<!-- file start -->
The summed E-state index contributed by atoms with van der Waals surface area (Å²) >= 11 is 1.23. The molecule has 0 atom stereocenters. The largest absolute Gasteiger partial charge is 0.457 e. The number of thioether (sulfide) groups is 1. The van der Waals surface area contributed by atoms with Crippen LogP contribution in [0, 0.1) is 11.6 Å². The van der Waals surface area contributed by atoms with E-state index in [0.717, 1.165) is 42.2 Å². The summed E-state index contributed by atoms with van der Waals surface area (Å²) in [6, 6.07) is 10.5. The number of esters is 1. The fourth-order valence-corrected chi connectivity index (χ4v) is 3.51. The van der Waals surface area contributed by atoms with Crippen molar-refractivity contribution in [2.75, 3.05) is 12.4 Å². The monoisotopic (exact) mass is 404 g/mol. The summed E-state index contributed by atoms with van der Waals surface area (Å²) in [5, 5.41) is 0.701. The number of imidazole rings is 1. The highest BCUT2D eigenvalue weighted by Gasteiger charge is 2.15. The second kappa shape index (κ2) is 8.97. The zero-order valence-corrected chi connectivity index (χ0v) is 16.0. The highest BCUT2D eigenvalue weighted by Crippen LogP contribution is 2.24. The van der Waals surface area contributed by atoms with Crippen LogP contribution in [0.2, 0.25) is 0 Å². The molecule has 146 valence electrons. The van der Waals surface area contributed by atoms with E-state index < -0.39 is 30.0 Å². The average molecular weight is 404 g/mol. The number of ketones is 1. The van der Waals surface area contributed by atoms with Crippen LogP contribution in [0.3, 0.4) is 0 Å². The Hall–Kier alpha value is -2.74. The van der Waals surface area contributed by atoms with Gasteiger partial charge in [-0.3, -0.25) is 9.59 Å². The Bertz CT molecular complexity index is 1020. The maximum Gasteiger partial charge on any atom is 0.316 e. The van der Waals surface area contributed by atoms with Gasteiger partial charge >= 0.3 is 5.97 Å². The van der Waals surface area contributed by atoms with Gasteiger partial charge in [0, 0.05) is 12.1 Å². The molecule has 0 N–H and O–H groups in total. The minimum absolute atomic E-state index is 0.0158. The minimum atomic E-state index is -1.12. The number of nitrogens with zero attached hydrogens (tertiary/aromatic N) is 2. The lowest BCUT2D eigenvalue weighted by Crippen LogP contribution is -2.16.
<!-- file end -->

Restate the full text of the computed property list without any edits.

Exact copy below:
The summed E-state index contributed by atoms with van der Waals surface area (Å²) >= 11 is 1.23. The molecule has 0 atom stereocenters. The largest absolute Gasteiger partial charge is 0.457 e. The number of thioether (sulfide) groups is 1. The van der Waals surface area contributed by atoms with Crippen LogP contribution in [0, 0.1) is 11.6 Å². The van der Waals surface area contributed by atoms with E-state index in [0.717, 1.165) is 42.2 Å². The summed E-state index contributed by atoms with van der Waals surface area (Å²) in [6, 6.07) is 10.5. The number of esters is 1. The fourth-order valence-corrected chi connectivity index (χ4v) is 3.51. The van der Waals surface area contributed by atoms with Crippen molar-refractivity contribution in [2.75, 3.05) is 12.4 Å². The monoisotopic (exact) mass is 404 g/mol. The summed E-state index contributed by atoms with van der Waals surface area (Å²) in [5, 5.41) is 0.701. The number of imidazole rings is 1. The highest BCUT2D eigenvalue weighted by Gasteiger charge is 2.15. The second kappa shape index (κ2) is 8.97. The zero-order valence-corrected chi connectivity index (χ0v) is 16.0. The highest BCUT2D eigenvalue weighted by Crippen LogP contribution is 2.24. The van der Waals surface area contributed by atoms with Crippen LogP contribution in [0.2, 0.25) is 0 Å². The molecule has 146 valence electrons. The van der Waals surface area contributed by atoms with E-state index < -0.39 is 30.0 Å². The average molecular weight is 404 g/mol. The number of ketones is 1. The van der Waals surface area contributed by atoms with Crippen LogP contribution in [0.3, 0.4) is 0 Å². The Hall–Kier alpha value is -2.74. The van der Waals surface area contributed by atoms with Gasteiger partial charge in [-0.3, -0.25) is 9.59 Å². The Bertz CT molecular complexity index is 1020. The maximum Gasteiger partial charge on any atom is 0.316 e. The van der Waals surface area contributed by atoms with Gasteiger partial charge >= 0.3 is 5.97 Å². The van der Waals surface area contributed by atoms with Gasteiger partial charge in [0, 0.05) is 12.1 Å². The molecule has 0 N–H and O–H groups in total. The minimum absolute atomic E-state index is 0.0158. The minimum atomic E-state index is -1.12. The number of nitrogens with zero attached hydrogens (tertiary/aromatic N) is 2. The lowest BCUT2D eigenvalue weighted by Crippen LogP contribution is -2.16.